Blog 16 Summary

Blog 16 is a transcript of Podcast 16 combined with an unpublished article that Oliver wrote about medicals and the depot at Woolwich.

Course shooting at Bir 'Asluj

April 1946: Course shooting at Bir 'Asluj (see Photo Album Page 17).

Oliver Perks' Wartime Blog 16 - 1945

Belgium: Bruges and swimming at Blankenberge

Soon after this my posting came through to a re-enforcement unit, with a view to being sent off to the Far East, where the war was still progressing. This was in Bruges, which was a charming place. We had no military duties and a good officers club, so we ate and drank very well in the evenings. During the day we normally got the tram down to Blankenberge on the coast, which was a terrible place, but we would swim there and within very close limits. This was because an old Belgian boat cruised up and down and if the captain thought people were going out of their depth, he got the oar out and pushed them back in again! So that was our main activity there for a while.

September 1945: Medicals and train to London

Eventually movement happened and we had to leave the BAOR (British Army of the Rhine) and go back to the depot at Woolwich in the UK. On the way back there, I think there were about 20 of us, and we were told that we had to have a medical, so we all went into the medical centre and the the doctor looked at us and said "If I give you all a proper medical, only one of you will catch the train into town. If on the other hand you all feel fit and are prepared to be marked 'passed fit', you'll all be able to catch the train. Get your pay books out and I'll sign them". So we were all immediately passed 'fit' and set off for London on the train.

The depot at Woolwich, indefinite leave and mumps

I've got two memories about arriving in the depot at Woolwich. I checked in and was told that there was no draft at present, but that I would be in B battery and on parade twice daily at nine o'clock and two o'clock. This was not very encouraging, so I went off to the mess for a cup of tea to console myself. While I was there some of my chums arrived looking very cheerful and said "We've all been sent on indefinite leave". So I thought what was good for them is good for me, so I went outside and checked in again, without saying that I had already checked in, and I was sent on indefinite leave too, which seemed quite satisfactory. While I was on leave (back in Bristol) I met or was in touch with my niece Frances, who had been suffering from mumps. Well, I'd never had any form of illness until then in the war and thought nothing of it. I had eventually been told to report back to the depot on a certain day. I woke up that morning and my neck was swollen and when my mother came in to wake me I said "Well I'm not going, I've got mumps". So I rang up and they said "Well that's alright, come back when you are fit".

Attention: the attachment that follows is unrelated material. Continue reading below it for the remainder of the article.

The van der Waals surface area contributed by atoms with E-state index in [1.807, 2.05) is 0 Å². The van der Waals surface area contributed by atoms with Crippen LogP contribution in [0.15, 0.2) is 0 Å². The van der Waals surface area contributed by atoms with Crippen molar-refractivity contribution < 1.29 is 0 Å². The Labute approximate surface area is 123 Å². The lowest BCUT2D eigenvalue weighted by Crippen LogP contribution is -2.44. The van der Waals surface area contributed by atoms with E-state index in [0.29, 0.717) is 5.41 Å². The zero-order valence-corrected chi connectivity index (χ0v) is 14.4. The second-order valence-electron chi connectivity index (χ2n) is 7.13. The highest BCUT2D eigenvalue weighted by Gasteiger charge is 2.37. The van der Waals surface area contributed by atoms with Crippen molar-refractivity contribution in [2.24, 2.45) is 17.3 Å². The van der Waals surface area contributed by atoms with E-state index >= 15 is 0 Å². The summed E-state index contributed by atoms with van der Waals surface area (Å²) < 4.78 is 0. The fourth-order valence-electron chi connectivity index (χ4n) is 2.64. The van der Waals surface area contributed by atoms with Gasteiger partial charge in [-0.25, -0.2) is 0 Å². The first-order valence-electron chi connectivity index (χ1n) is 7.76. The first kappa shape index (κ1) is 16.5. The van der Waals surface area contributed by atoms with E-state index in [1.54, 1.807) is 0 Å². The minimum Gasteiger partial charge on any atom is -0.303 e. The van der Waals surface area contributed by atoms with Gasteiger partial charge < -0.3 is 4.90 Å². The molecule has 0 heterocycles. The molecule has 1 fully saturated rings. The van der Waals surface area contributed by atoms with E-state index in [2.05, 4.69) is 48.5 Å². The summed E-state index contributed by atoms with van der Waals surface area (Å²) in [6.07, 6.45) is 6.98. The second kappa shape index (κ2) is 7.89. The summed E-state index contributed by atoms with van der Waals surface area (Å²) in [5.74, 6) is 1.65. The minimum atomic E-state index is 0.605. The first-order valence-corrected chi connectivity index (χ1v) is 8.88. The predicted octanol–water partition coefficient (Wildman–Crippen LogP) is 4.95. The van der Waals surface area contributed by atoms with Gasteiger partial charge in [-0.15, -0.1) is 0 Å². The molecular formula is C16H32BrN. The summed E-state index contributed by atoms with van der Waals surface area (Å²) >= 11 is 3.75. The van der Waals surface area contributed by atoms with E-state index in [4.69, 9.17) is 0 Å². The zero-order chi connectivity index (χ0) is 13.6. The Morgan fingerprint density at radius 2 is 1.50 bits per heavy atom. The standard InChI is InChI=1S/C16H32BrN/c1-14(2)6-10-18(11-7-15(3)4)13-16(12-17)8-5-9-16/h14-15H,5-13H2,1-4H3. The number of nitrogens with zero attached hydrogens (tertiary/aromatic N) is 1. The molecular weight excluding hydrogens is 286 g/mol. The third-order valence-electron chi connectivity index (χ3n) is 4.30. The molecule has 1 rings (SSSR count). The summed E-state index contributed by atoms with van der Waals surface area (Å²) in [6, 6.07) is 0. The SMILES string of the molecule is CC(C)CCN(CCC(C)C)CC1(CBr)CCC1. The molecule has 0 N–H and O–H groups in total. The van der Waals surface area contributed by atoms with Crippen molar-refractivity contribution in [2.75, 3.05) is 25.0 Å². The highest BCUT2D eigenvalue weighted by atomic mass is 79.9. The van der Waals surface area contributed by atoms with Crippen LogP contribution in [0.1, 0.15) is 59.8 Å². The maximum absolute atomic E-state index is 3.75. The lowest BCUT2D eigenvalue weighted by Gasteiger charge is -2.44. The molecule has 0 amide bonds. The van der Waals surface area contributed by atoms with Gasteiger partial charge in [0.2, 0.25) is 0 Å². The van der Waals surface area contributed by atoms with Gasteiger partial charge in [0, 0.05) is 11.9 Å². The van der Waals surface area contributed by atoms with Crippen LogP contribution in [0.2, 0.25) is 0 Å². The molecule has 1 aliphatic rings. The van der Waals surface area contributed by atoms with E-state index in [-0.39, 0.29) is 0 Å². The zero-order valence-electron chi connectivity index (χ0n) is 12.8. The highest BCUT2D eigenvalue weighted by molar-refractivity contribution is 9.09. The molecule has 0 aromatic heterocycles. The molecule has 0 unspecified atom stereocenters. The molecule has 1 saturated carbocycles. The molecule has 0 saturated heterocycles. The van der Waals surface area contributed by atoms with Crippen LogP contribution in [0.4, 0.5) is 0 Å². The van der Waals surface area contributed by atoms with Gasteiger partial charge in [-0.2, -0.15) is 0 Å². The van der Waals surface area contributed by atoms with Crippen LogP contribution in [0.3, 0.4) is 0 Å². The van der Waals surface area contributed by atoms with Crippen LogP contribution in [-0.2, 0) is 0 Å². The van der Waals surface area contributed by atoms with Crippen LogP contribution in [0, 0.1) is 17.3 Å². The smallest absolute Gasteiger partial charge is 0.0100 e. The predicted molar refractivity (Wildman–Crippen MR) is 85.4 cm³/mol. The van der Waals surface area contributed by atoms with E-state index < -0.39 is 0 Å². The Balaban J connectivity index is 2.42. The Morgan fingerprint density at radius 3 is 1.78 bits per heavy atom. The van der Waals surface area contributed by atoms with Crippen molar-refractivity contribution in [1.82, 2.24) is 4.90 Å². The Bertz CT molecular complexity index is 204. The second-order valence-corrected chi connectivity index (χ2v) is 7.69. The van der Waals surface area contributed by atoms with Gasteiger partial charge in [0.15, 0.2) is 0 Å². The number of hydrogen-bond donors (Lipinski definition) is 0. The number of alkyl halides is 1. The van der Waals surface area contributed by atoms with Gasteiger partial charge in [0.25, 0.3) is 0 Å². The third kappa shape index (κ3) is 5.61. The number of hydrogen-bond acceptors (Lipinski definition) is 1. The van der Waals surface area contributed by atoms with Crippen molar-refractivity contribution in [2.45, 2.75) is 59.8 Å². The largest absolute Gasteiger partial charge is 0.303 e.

Drafted to the Middle East: Stuffy Dafour, journey through France and blankets

Another week or so went by and I eventually reported back and they said "You're on a draft to the Middle East. Assemble at Topsham Barracks in Exeter on such and such a day", which I did. This of course was the barracks in which I had started my military career. About 20 of us - all war-time commissioned lieutenants and one captain - assembled there on a rather gloomy evening and we were amazed, because all of a sudden in came a military figure, Captain Dafour, known in the regiment, later on apparently, as Stuffy Dafour. He had been wounded and taken prisoner at Dunkirk, so he was starting his soldiering and war all over again, which was very boring for us. Anyway, he was in charge of the draft and we eventually got on a train which was to take us to New Haven. Each time the train stopped he got out and had a look to make sure people weren't trying to skip, but of course we knew there was nothing they could do if they did and we weren't that bothered. He was a very military figure with a big cap, a riding mack, boots, swagger cane and all the rest of it, but he was a bit boring.

Anyway we proceeded on this thing and eventually, after crossing the channel, got onto a train at Dieppe and set off across France on a train route called Medlock(?), where we stopped twice. We were using rail lines which were not too busy. We stopped at camps to be watered, fed and washed and so on. We eventually got down to somewhere in the Toulouse/Marseilles area and the train was halted. There was a Frenchman there who was running up and down the train acquiring blankets, which belonged to the train not the blokes. He was buying these for some ridiculous price and we saw him running up and down the train and putting a pile of these blankets into a little shed. Well, one of my colleagues couldn't stick that so after a bit, when the pile of blankets got quite large, my friend nipped out of the train, gathered the blankets up and took them back onto the train to the dismay of the chap who had bought them when he came back.

Eventually we went on a vessel across to Alexandria in Egypt.

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